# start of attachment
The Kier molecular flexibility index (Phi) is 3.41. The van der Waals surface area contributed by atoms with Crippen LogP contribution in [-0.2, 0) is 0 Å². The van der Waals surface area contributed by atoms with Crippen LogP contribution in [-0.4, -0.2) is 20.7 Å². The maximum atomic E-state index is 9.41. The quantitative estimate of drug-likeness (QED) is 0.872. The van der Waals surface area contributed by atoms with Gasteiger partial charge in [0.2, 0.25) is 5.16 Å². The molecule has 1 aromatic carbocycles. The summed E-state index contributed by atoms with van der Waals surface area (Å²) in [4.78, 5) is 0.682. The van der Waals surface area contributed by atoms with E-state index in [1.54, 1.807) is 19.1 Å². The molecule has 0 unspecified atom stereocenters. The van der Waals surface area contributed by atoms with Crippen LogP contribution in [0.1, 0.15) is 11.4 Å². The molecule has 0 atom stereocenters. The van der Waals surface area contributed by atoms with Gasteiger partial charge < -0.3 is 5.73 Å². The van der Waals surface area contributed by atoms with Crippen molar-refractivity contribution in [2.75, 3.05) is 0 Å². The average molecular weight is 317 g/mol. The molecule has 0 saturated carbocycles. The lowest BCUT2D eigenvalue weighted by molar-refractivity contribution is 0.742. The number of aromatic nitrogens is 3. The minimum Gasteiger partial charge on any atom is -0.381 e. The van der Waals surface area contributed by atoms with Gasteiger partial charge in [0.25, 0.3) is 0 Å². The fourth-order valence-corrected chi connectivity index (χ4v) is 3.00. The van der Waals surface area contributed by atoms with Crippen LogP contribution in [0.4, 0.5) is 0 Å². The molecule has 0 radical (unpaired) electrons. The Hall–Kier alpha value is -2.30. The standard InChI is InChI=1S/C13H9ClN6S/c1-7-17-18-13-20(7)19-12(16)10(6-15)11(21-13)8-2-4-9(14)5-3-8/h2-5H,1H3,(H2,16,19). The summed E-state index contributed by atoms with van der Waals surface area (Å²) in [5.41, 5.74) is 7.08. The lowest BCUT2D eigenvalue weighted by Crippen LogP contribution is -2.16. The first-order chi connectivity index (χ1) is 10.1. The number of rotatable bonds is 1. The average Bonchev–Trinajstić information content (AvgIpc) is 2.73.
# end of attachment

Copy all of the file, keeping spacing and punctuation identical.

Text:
The Kier molecular flexibility index (Phi) is 3.41. The van der Waals surface area contributed by atoms with Crippen LogP contribution in [-0.2, 0) is 0 Å². The van der Waals surface area contributed by atoms with Crippen LogP contribution in [-0.4, -0.2) is 20.7 Å². The maximum atomic E-state index is 9.41. The quantitative estimate of drug-likeness (QED) is 0.872. The van der Waals surface area contributed by atoms with Gasteiger partial charge in [0.2, 0.25) is 5.16 Å². The molecule has 1 aromatic carbocycles. The summed E-state index contributed by atoms with van der Waals surface area (Å²) in [4.78, 5) is 0.682. The van der Waals surface area contributed by atoms with E-state index in [1.54, 1.807) is 19.1 Å². The molecule has 0 unspecified atom stereocenters. The van der Waals surface area contributed by atoms with Crippen LogP contribution in [0.1, 0.15) is 11.4 Å². The molecule has 0 atom stereocenters. The van der Waals surface area contributed by atoms with Gasteiger partial charge < -0.3 is 5.73 Å². The van der Waals surface area contributed by atoms with Crippen molar-refractivity contribution in [2.75, 3.05) is 0 Å². The average molecular weight is 317 g/mol. The molecule has 0 saturated carbocycles. The lowest BCUT2D eigenvalue weighted by molar-refractivity contribution is 0.742. The number of aromatic nitrogens is 3. The minimum Gasteiger partial charge on any atom is -0.381 e. The van der Waals surface area contributed by atoms with Gasteiger partial charge in [0.25, 0.3) is 0 Å². The fourth-order valence-corrected chi connectivity index (χ4v) is 3.00. The van der Waals surface area contributed by atoms with Crippen LogP contribution in [0.4, 0.5) is 0 Å². The molecule has 0 radical (unpaired) electrons. The Hall–Kier alpha value is -2.30. The standard InChI is InChI=1S/C13H9ClN6S/c1-7-17-18-13-20(7)19-12(16)10(6-15)11(21-13)8-2-4-9(14)5-3-8/h2-5H,1H3,(H2,16,19). The summed E-state index contributed by atoms with van der Waals surface area (Å²) in [5.41, 5.74) is 7.08. The lowest BCUT2D eigenvalue weighted by Crippen LogP contribution is -2.16. The first-order chi connectivity index (χ1) is 10.1. The number of rotatable bonds is 1. The average Bonchev–Trinajstić information content (AvgIpc) is 2.73.